Initial and Annual IEP Team Meetings

Within 30 days of determining a child needs special education and related services, an IEP must be developed for the child in accordance with 34 C.F.R. §§ 300.320 through 300.324. 34 C.F.R. §§ 300.306(c)(2) and 300.323(c)(1). In addition, under 34 C.F.R. § 300.324(b)(1)(i), each child’s IEP must be reviewed periodically, but not less than annually to determine whether the annual goals are being achieved.

The Department recognizes that some States, due to operational constraints because of the COVID-19 pandemic, are currently unable to conduct face-to-face IEP Team meetings. Under 34 C.F.R. § 300.322(a), LEAs must take steps to ensure that one or both parents attend or are afforded the opportunity to participate in an IEP Team meeting by notifying them of the meeting early enough to ensure that they can attend and by scheduling the meeting at a mutually agreed upon time and place. If face-to-face meetings are not feasible or practicable, the Department encourages the use of the flexibility included in 34 C.F.R. § 300.328 which allows LEAs to conduct initial and annual IEP Team meetings through alternate means. Such alternate means could include a telephone or video conference call (if feasible and consistent with privacy standards) if acceptable to the parents and other IEP Team meeting participants.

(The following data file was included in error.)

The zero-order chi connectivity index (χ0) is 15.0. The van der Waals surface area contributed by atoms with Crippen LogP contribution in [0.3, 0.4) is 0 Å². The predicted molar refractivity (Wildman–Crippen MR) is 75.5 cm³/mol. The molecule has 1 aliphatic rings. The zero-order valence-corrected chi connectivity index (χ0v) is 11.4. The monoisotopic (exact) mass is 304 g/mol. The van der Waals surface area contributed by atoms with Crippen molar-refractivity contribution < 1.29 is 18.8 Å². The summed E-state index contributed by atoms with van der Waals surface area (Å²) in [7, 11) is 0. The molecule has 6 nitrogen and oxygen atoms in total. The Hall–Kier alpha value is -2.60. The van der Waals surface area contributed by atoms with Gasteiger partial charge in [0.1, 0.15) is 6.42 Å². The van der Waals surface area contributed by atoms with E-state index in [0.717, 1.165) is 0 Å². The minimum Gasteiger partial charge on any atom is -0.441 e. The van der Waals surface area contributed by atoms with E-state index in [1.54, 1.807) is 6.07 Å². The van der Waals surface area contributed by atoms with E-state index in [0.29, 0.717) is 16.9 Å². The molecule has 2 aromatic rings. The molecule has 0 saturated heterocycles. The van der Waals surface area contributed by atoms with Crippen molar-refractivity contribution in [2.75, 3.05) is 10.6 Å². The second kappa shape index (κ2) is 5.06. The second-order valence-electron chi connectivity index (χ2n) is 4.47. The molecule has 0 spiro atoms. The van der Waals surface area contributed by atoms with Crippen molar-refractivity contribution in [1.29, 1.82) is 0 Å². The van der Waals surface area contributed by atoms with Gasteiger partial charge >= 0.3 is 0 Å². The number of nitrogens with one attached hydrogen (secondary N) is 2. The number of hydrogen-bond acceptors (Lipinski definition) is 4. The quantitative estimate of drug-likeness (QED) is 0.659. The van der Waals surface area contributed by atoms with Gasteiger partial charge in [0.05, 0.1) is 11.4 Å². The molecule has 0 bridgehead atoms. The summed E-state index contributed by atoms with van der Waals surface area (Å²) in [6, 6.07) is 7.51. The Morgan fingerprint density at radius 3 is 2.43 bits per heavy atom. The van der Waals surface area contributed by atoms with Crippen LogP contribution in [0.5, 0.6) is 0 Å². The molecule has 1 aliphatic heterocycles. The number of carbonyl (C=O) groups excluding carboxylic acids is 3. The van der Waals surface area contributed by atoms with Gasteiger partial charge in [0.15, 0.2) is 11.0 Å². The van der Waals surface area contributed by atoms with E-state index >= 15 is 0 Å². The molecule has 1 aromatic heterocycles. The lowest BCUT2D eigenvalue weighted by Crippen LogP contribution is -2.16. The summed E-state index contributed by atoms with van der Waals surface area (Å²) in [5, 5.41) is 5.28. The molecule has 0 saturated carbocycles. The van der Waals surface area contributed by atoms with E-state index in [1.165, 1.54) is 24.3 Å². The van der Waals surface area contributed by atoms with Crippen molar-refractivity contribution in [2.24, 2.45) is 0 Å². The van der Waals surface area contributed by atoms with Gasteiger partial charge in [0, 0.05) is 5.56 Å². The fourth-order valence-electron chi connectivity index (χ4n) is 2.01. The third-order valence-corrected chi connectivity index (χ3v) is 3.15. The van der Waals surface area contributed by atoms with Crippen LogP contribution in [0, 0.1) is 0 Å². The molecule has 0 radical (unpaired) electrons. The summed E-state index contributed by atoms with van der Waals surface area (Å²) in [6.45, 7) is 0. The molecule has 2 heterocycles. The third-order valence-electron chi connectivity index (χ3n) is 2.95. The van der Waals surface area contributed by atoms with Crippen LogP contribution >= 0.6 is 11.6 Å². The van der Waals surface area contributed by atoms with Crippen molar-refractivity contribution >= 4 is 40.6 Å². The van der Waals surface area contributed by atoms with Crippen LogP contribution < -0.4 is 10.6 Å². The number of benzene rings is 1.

Reevaluation

Under Part B of IDEA, a reevaluation must occur at least once every three years, unless the parent and the public agency agree that a reevaluation is unnecessary. 34 C.F.R. § 300.303(b)(2). The Department acknowledges that, during the pandemic, social distancing measures and each child’s individual disability-related needs may make administering some in-person evaluations impracticable and may place limitations on how evaluations and reevaluations are conducted under IDEA Part B.